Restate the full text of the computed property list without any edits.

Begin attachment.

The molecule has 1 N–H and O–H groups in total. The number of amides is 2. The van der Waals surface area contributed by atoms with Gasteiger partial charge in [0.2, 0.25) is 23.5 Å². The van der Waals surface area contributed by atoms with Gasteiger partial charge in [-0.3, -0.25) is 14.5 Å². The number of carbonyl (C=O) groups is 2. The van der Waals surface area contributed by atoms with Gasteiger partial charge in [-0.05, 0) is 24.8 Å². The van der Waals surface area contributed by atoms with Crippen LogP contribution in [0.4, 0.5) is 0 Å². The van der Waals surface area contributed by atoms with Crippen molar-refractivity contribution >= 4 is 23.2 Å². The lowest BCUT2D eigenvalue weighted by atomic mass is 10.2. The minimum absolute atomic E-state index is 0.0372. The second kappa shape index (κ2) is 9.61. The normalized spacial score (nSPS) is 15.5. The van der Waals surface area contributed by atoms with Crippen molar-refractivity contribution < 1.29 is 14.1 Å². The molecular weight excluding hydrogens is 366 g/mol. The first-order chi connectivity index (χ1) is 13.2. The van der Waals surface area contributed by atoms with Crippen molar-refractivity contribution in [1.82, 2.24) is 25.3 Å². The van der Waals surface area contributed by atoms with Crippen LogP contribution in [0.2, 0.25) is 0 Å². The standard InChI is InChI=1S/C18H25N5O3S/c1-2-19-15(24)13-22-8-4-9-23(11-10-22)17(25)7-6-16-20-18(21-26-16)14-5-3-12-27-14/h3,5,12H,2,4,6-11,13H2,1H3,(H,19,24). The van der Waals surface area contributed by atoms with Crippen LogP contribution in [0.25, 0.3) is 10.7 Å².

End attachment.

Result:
The molecule has 1 N–H and O–H groups in total. The number of amides is 2. The van der Waals surface area contributed by atoms with Gasteiger partial charge in [0.2, 0.25) is 23.5 Å². The van der Waals surface area contributed by atoms with Gasteiger partial charge in [-0.3, -0.25) is 14.5 Å². The number of carbonyl (C=O) groups is 2. The van der Waals surface area contributed by atoms with Gasteiger partial charge in [-0.05, 0) is 24.8 Å². The van der Waals surface area contributed by atoms with Crippen LogP contribution in [0.4, 0.5) is 0 Å². The van der Waals surface area contributed by atoms with Crippen molar-refractivity contribution >= 4 is 23.2 Å². The lowest BCUT2D eigenvalue weighted by atomic mass is 10.2. The minimum absolute atomic E-state index is 0.0372. The second kappa shape index (κ2) is 9.61. The normalized spacial score (nSPS) is 15.5. The van der Waals surface area contributed by atoms with Crippen molar-refractivity contribution < 1.29 is 14.1 Å². The molecular weight excluding hydrogens is 366 g/mol. The first-order chi connectivity index (χ1) is 13.2. The van der Waals surface area contributed by atoms with Crippen molar-refractivity contribution in [1.82, 2.24) is 25.3 Å². The van der Waals surface area contributed by atoms with Crippen LogP contribution in [0.2, 0.25) is 0 Å². The standard InChI is InChI=1S/C18H25N5O3S/c1-2-19-15(24)13-22-8-4-9-23(11-10-22)17(25)7-6-16-20-18(21-26-16)14-5-3-12-27-14/h3,5,12H,2,4,6-11,13H2,1H3,(H,19,24). The van der Waals surface area contributed by atoms with Crippen LogP contribution in [0.25, 0.3) is 10.7 Å².